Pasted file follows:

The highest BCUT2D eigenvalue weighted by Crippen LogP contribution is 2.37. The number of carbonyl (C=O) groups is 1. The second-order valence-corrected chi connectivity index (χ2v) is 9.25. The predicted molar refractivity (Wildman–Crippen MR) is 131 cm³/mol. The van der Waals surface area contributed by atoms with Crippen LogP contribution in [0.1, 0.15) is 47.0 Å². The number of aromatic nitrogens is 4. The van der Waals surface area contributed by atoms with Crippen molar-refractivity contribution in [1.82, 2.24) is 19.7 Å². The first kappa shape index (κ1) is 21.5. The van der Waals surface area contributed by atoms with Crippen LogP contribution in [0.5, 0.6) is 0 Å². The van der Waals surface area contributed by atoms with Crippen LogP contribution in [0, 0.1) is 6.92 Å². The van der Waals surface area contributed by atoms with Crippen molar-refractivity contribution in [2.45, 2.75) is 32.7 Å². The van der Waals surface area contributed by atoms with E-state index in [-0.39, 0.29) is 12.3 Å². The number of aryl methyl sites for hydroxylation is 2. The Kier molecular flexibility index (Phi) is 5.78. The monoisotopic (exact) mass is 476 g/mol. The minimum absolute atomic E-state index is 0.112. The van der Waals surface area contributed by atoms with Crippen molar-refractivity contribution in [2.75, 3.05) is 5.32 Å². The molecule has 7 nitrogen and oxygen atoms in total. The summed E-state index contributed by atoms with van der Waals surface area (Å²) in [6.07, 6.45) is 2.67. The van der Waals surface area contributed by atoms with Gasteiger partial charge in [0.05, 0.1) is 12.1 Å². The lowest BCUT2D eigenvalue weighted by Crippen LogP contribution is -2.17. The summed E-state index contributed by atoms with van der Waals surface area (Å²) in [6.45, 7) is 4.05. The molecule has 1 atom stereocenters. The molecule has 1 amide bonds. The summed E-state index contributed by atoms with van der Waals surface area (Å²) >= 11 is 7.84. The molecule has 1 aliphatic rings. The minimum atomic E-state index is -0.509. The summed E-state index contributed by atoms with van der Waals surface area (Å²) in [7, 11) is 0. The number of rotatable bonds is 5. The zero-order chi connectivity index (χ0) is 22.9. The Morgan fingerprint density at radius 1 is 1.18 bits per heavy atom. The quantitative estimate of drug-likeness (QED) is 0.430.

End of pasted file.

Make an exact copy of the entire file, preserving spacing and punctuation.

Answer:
The highest BCUT2D eigenvalue weighted by Crippen LogP contribution is 2.37. The number of carbonyl (C=O) groups is 1. The second-order valence-corrected chi connectivity index (χ2v) is 9.25. The predicted molar refractivity (Wildman–Crippen MR) is 131 cm³/mol. The van der Waals surface area contributed by atoms with Crippen LogP contribution in [0.1, 0.15) is 47.0 Å². The number of aromatic nitrogens is 4. The van der Waals surface area contributed by atoms with Crippen molar-refractivity contribution in [1.82, 2.24) is 19.7 Å². The first kappa shape index (κ1) is 21.5. The van der Waals surface area contributed by atoms with Crippen LogP contribution in [0.5, 0.6) is 0 Å². The van der Waals surface area contributed by atoms with Crippen LogP contribution in [0, 0.1) is 6.92 Å². The van der Waals surface area contributed by atoms with Crippen molar-refractivity contribution in [2.45, 2.75) is 32.7 Å². The van der Waals surface area contributed by atoms with E-state index in [-0.39, 0.29) is 12.3 Å². The number of aryl methyl sites for hydroxylation is 2. The Kier molecular flexibility index (Phi) is 5.78. The monoisotopic (exact) mass is 476 g/mol. The minimum absolute atomic E-state index is 0.112. The van der Waals surface area contributed by atoms with Crippen molar-refractivity contribution in [2.75, 3.05) is 5.32 Å². The molecule has 7 nitrogen and oxygen atoms in total. The summed E-state index contributed by atoms with van der Waals surface area (Å²) in [6.07, 6.45) is 2.67. The van der Waals surface area contributed by atoms with Gasteiger partial charge in [0.05, 0.1) is 12.1 Å². The lowest BCUT2D eigenvalue weighted by Crippen LogP contribution is -2.17. The summed E-state index contributed by atoms with van der Waals surface area (Å²) in [6.45, 7) is 4.05. The molecule has 1 atom stereocenters. The molecule has 1 amide bonds. The summed E-state index contributed by atoms with van der Waals surface area (Å²) >= 11 is 7.84. The molecule has 1 aliphatic rings. The minimum atomic E-state index is -0.509. The summed E-state index contributed by atoms with van der Waals surface area (Å²) in [7, 11) is 0. The number of rotatable bonds is 5. The zero-order chi connectivity index (χ0) is 22.9. The Morgan fingerprint density at radius 1 is 1.18 bits per heavy atom. The quantitative estimate of drug-likeness (QED) is 0.430.